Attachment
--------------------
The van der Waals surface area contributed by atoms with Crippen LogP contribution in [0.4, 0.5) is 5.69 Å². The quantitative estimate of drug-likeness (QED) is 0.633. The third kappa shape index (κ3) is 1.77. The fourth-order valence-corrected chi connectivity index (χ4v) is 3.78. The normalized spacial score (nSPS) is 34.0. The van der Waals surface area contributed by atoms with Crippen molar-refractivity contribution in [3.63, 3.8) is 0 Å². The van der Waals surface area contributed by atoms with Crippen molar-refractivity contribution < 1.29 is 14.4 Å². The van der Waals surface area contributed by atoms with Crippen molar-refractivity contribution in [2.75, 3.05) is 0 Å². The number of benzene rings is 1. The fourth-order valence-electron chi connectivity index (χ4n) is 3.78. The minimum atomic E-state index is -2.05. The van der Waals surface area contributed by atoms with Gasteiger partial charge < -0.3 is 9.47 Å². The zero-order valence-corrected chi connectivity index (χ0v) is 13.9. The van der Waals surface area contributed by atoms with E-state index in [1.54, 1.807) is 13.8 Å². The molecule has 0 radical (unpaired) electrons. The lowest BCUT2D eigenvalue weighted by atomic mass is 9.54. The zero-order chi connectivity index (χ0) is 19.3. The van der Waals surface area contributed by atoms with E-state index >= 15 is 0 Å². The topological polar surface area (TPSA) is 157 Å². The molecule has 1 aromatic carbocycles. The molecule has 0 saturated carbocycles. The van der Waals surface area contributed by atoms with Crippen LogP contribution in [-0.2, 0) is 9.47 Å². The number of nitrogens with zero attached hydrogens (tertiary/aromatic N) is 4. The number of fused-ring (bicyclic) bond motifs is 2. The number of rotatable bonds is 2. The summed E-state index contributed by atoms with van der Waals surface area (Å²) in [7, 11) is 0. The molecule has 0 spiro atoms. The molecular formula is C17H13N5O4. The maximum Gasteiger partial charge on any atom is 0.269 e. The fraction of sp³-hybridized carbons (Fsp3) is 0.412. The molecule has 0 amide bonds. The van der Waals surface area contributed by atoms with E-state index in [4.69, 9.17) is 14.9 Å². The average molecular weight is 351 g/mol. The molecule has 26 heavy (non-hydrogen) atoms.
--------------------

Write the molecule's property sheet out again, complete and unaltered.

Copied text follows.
The van der Waals surface area contributed by atoms with Crippen LogP contribution in [0.4, 0.5) is 5.69 Å². The quantitative estimate of drug-likeness (QED) is 0.633. The third kappa shape index (κ3) is 1.77. The fourth-order valence-corrected chi connectivity index (χ4v) is 3.78. The normalized spacial score (nSPS) is 34.0. The van der Waals surface area contributed by atoms with Crippen molar-refractivity contribution in [3.63, 3.8) is 0 Å². The van der Waals surface area contributed by atoms with Crippen molar-refractivity contribution < 1.29 is 14.4 Å². The van der Waals surface area contributed by atoms with Crippen molar-refractivity contribution in [2.75, 3.05) is 0 Å². The number of benzene rings is 1. The fourth-order valence-electron chi connectivity index (χ4n) is 3.78. The minimum atomic E-state index is -2.05. The van der Waals surface area contributed by atoms with Gasteiger partial charge < -0.3 is 9.47 Å². The zero-order valence-corrected chi connectivity index (χ0v) is 13.9. The van der Waals surface area contributed by atoms with E-state index in [1.54, 1.807) is 13.8 Å². The molecule has 0 radical (unpaired) electrons. The lowest BCUT2D eigenvalue weighted by atomic mass is 9.54. The zero-order chi connectivity index (χ0) is 19.3. The van der Waals surface area contributed by atoms with E-state index >= 15 is 0 Å². The topological polar surface area (TPSA) is 157 Å². The molecule has 1 aromatic carbocycles. The molecule has 0 saturated carbocycles. The van der Waals surface area contributed by atoms with Crippen LogP contribution in [-0.2, 0) is 9.47 Å². The number of nitrogens with zero attached hydrogens (tertiary/aromatic N) is 4. The number of fused-ring (bicyclic) bond motifs is 2. The number of rotatable bonds is 2. The summed E-state index contributed by atoms with van der Waals surface area (Å²) in [7, 11) is 0. The molecule has 0 spiro atoms. The molecular formula is C17H13N5O4. The maximum Gasteiger partial charge on any atom is 0.269 e. The fraction of sp³-hybridized carbons (Fsp3) is 0.412. The molecule has 0 amide bonds. The van der Waals surface area contributed by atoms with E-state index in [4.69, 9.17) is 14.9 Å². The average molecular weight is 351 g/mol. The molecule has 26 heavy (non-hydrogen) atoms.